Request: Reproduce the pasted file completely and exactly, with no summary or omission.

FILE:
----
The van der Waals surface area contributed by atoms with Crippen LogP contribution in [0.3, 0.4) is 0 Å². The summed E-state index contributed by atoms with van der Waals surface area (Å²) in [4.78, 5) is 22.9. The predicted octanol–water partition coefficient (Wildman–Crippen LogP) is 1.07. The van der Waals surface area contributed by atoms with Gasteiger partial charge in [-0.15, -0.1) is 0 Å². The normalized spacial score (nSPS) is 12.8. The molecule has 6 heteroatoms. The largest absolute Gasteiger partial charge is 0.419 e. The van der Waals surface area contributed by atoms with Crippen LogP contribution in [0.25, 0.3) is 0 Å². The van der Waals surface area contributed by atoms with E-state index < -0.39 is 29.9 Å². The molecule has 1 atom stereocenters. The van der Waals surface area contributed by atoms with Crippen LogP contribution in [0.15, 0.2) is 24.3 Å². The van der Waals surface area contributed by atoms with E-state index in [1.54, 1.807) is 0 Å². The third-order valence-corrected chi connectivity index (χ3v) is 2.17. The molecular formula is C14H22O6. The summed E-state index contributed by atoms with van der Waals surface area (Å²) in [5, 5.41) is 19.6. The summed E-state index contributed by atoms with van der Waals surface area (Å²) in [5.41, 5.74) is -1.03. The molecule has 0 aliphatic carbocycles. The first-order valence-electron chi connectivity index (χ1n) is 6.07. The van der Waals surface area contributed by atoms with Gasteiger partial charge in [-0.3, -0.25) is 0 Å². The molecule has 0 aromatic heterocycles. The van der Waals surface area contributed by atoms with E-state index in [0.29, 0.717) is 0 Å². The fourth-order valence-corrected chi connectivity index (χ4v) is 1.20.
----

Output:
The van der Waals surface area contributed by atoms with Crippen LogP contribution in [0.3, 0.4) is 0 Å². The summed E-state index contributed by atoms with van der Waals surface area (Å²) in [4.78, 5) is 22.9. The predicted octanol–water partition coefficient (Wildman–Crippen LogP) is 1.07. The van der Waals surface area contributed by atoms with Gasteiger partial charge in [-0.15, -0.1) is 0 Å². The normalized spacial score (nSPS) is 12.8. The molecule has 6 heteroatoms. The largest absolute Gasteiger partial charge is 0.419 e. The van der Waals surface area contributed by atoms with Crippen LogP contribution in [0.25, 0.3) is 0 Å². The van der Waals surface area contributed by atoms with E-state index < -0.39 is 29.9 Å². The molecule has 1 atom stereocenters. The van der Waals surface area contributed by atoms with Crippen LogP contribution in [0.15, 0.2) is 24.3 Å². The van der Waals surface area contributed by atoms with E-state index in [1.54, 1.807) is 0 Å². The third-order valence-corrected chi connectivity index (χ3v) is 2.17. The molecular formula is C14H22O6. The summed E-state index contributed by atoms with van der Waals surface area (Å²) in [5, 5.41) is 19.6. The summed E-state index contributed by atoms with van der Waals surface area (Å²) in [5.41, 5.74) is -1.03. The molecule has 0 aliphatic carbocycles. The first-order valence-electron chi connectivity index (χ1n) is 6.07. The van der Waals surface area contributed by atoms with Gasteiger partial charge in [-0.3, -0.25) is 0 Å². The molecule has 0 aromatic heterocycles. The van der Waals surface area contributed by atoms with E-state index in [0.29, 0.717) is 0 Å². The fourth-order valence-corrected chi connectivity index (χ4v) is 1.20.